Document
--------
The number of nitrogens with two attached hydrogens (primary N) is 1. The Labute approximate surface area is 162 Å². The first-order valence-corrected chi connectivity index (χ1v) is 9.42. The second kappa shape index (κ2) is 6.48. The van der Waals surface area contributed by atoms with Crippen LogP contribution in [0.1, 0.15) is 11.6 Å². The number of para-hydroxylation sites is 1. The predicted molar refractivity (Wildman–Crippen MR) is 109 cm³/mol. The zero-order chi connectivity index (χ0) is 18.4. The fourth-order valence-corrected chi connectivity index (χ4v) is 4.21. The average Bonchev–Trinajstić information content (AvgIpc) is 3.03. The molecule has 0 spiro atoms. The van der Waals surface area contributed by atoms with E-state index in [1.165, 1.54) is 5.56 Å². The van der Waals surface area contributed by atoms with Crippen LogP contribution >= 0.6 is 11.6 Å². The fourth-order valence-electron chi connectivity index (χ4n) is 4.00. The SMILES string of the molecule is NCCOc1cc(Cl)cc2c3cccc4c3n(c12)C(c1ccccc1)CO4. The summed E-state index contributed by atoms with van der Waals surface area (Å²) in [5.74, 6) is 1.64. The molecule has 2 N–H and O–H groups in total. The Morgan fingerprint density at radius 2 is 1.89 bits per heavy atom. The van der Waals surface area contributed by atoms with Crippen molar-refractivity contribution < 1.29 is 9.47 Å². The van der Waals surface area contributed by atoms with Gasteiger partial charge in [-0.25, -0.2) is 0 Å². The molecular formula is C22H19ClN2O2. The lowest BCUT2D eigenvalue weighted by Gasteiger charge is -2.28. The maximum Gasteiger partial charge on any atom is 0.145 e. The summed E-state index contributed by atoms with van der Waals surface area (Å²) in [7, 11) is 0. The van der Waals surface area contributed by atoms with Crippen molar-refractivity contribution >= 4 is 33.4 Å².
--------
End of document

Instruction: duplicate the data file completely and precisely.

The number of nitrogens with two attached hydrogens (primary N) is 1. The Labute approximate surface area is 162 Å². The first-order valence-corrected chi connectivity index (χ1v) is 9.42. The second kappa shape index (κ2) is 6.48. The van der Waals surface area contributed by atoms with Crippen LogP contribution in [0.1, 0.15) is 11.6 Å². The number of para-hydroxylation sites is 1. The predicted molar refractivity (Wildman–Crippen MR) is 109 cm³/mol. The zero-order chi connectivity index (χ0) is 18.4. The fourth-order valence-corrected chi connectivity index (χ4v) is 4.21. The average Bonchev–Trinajstić information content (AvgIpc) is 3.03. The molecule has 0 spiro atoms. The van der Waals surface area contributed by atoms with E-state index in [1.165, 1.54) is 5.56 Å². The van der Waals surface area contributed by atoms with Crippen LogP contribution >= 0.6 is 11.6 Å². The fourth-order valence-electron chi connectivity index (χ4n) is 4.00. The SMILES string of the molecule is NCCOc1cc(Cl)cc2c3cccc4c3n(c12)C(c1ccccc1)CO4. The summed E-state index contributed by atoms with van der Waals surface area (Å²) in [5.74, 6) is 1.64. The molecule has 2 N–H and O–H groups in total. The Morgan fingerprint density at radius 2 is 1.89 bits per heavy atom. The van der Waals surface area contributed by atoms with Crippen molar-refractivity contribution < 1.29 is 9.47 Å². The van der Waals surface area contributed by atoms with Gasteiger partial charge in [-0.25, -0.2) is 0 Å². The molecular formula is C22H19ClN2O2. The lowest BCUT2D eigenvalue weighted by Gasteiger charge is -2.28. The maximum Gasteiger partial charge on any atom is 0.145 e. The summed E-state index contributed by atoms with van der Waals surface area (Å²) in [7, 11) is 0. The van der Waals surface area contributed by atoms with Crippen molar-refractivity contribution >= 4 is 33.4 Å².